Elemental modifications and polycyclic aromatic hydrocarbon metabolism in human fibroblasts

  title={Elemental modifications and polycyclic aromatic hydrocarbon metabolism in human fibroblasts},
  author={Ronald Wilson Hart and F. Bernard Daniel and O R Kindig and Cynthia A. Beach and Laurie B. Joseph and Robert C Wells},
  journal={Environmental Health Perspectives},
  pages={59 - 68}
Mineral fibers and particulates represent one of the best documented, economically important, and ubiquitously occurring categories of human carcinogens. Yet, while a wealth of information exists concerning the mechanism of action of physical, chemical, and viral carcinogens, virtually nothing is known relative to the mechanism of action of this economically important class of carcinogenic compounds known as mineral fibers and particulates. While the length and diameter of various forms of… 
Fiber carcinogenesis: epidemiologic observations and the Stanton hypothesis.
  • J. Harington
  • Medicine
    Journal of the National Cancer Institute
  • 1981
Concern is currently growing about possible human cancer risk posed by other natural or man-made fibers, such as sepiolite, attapulgite, fibrous glass, and fibrous zeolites, including asbestos fiber, which has been associated in some way or another with human disease.
Genotoxic Effects of Natural and Man-made Mineral Fibers
The main purpose was to examine and compare the behavior of these materials at the cellular level, in particular with respect to the mechanisms involved in the process of carcinogenesis, using a well-established cellular model designed for the detection of genotoxic properties.
Interactions of chrysotile and benzopyrene in a human cell culture systems.
The asbestos had no demonstrable influence on the level of B(a)P metabolism during the 24-hr period following simultaneous exposure of asbestos and hyrdocarbons, and there was no strong indication of a perturbation of thelevel of DNA-B( a)P binding following simultaneous administration of increasing levels of asbestos in addition to 1 microM hydrocarbon.
In vitro assessment of asbestos genotoxicity.
  • F. Daniel
  • Biology
    Environmental health perspectives
  • 1983
Asbestos fibers are clearly oncogenic to humans and animals, but, except for clastogenic effects in rodent cells, there is little evidence for genotoxicity of fibers.
Absence of genotoxic effects of nonasbestos mineral fibers
The results point to the immediate necessity of studying more extensively the biological effects of fibrous materials that can be used as substitutes for asbestos.
Interaction of DNA with Silicic Acid
It is reported that degradation of DNA may take place as a result of its interaction with silicic acid in DNA and RNA in asbestos-exposed animals.
Implications of multiple mechanisms of carcinogenesis for short-term testing.
Extra care must be taken to establish a genuine lack of genotoxicity before an agent can be classified (and regulated) as a promoter (lacking the ability to initiate tumor growth but still enhancing tumor development).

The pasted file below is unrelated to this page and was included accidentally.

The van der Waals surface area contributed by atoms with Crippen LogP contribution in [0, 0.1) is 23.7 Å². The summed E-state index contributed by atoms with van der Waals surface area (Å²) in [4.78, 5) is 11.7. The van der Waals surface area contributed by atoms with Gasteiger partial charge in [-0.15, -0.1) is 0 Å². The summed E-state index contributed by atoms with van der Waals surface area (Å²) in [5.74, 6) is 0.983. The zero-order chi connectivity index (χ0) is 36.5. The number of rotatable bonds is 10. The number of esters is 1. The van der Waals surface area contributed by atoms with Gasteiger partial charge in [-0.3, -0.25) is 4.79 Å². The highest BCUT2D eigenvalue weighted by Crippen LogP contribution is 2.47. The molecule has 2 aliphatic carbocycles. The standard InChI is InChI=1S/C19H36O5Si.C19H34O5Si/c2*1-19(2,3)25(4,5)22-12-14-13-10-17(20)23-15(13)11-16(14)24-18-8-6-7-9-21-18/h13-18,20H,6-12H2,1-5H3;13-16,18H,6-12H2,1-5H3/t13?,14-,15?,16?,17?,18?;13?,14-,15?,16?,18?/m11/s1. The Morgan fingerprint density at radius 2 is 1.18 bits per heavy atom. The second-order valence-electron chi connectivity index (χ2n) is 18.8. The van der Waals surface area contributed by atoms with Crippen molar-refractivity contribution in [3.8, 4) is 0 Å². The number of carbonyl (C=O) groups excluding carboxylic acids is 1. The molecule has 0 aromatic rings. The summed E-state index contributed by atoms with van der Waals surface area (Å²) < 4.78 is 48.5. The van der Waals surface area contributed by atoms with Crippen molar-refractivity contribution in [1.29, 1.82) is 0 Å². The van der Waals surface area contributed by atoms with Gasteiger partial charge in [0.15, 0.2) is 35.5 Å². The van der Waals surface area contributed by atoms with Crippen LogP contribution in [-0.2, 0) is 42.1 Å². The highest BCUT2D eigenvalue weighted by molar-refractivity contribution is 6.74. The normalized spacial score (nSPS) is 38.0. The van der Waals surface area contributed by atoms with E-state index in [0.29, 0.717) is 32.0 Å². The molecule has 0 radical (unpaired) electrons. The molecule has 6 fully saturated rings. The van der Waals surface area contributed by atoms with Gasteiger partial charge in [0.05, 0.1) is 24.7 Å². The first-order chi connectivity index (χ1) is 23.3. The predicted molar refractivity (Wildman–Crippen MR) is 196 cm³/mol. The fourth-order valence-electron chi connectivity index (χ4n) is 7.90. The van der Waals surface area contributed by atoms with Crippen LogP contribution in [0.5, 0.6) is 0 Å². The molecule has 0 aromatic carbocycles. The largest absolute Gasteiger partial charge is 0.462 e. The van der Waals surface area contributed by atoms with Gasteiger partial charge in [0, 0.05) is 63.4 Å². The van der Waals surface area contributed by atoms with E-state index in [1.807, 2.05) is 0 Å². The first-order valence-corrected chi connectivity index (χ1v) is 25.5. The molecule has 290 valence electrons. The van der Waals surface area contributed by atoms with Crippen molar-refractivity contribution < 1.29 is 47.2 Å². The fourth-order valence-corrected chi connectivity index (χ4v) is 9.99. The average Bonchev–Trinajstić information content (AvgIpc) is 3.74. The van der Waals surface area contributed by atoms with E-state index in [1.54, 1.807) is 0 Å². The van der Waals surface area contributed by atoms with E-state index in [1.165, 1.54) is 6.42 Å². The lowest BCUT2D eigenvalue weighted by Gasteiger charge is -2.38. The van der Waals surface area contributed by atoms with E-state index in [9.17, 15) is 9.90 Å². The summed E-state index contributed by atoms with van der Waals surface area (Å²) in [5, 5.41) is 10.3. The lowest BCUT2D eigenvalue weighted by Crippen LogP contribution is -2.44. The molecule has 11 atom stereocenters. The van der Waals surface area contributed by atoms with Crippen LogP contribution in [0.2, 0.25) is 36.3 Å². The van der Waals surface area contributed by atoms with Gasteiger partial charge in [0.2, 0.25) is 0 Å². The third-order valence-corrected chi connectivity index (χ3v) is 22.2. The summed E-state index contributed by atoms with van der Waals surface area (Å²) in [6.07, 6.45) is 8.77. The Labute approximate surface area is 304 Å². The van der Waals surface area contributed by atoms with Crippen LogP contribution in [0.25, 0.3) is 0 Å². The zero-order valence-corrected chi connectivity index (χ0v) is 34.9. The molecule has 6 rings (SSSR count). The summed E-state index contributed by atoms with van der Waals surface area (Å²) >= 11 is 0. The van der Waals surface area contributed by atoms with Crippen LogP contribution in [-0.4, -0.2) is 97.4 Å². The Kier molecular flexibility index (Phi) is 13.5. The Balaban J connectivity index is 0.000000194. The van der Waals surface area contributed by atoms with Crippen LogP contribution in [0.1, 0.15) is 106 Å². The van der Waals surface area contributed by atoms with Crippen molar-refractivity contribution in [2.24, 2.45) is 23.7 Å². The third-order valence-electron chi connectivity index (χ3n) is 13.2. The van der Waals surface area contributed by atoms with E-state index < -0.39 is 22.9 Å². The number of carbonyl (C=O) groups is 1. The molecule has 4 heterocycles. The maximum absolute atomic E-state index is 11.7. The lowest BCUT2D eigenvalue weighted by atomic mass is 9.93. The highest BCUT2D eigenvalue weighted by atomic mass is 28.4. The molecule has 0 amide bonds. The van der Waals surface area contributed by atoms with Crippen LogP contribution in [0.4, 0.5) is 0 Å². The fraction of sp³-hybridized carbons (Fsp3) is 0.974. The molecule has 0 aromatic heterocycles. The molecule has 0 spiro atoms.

Adsorption of Macromolecules on Mineral Fibers
The results suggest that adsorption by mineral fibers may induce changes in enzyme-substrate interactions and therefore could interfere with normal biological processes.


The In Vitro Effects of Mineral Dusts
The identification of dangerous dusts and the industries in which they are produced has traditionally resulted from the clinical recognition of a rare condition in a delineated occupational group, however this "epidemiological" approach has the following disadvantages.
Aryl hydrocarbon hydroxylase in asbestos workers.
Differences in inducibility resulted from increases in induced activity, not from any appreciable change in basal activities, and may bear some relation to the greatly increased risk of bronchogenic carcinoma in asbestos workers who smoke cigarettes.
The biological effects of mineral fibres, especially asbestos, as seen from in vitro and in vivo studies.
Two in vitro models have been extensively used to compare the biological action of different types of asbestos fibres: the haemolytic effect and the cytotoxic one on macrophages grown in cell
Pulmonary Asbestosis III: Carcinoma of Lung in Asbesto-Silicosis
Primary carcinoma of the lung has attained a position of major interest in malignant neoplastic disease, through at least a more common recognition, if not more frequent occurrence, within recent
Putative inhibitory effects of chrysotile, crocidolite, and amosite mineral fibers on the more complex surface membrane glycolipids and glycoproteins
The present studies support the concept that a metabolic rather than immediate masking effect is involved in asbestos treatment, and suggest that the membrane changes induced by asbestos serve to allow other mutagens to pass into the cell so as to act on the nuclear structure.
The cytotoxic effects of asbestos and other mineral dust in tissue culture cell lines.
The cytotoxic effects of 15 dusts have been tested in 2 cell lines and it is suggested that the study of the interactions between cells and dusts in culture may lead to an understanding of the pathogenesis of theseDusts in man and animals.
Mesotheliomata in Rats after Inoculation with Asbestos and Other Materials
The results of four experiments in which SPF Wistar rats were inoculated intrapleurally with asbestos or other materials support the hypothesis that the finer fibres are the more carcinogenic, and this is additional to the known aerodynamic advantage which the fine fibres have in penetrating to the periphery of the lung.
Cellular interactions in fibrogenesis
The mechanisms by which collagen synthesis is controlled are of interest and the results of experiments show that alveolar and other macrophages arise from blood-borne cells, presumably monocytes, but provide no evidence that collagensynthesizing fibroblasts originate in this way.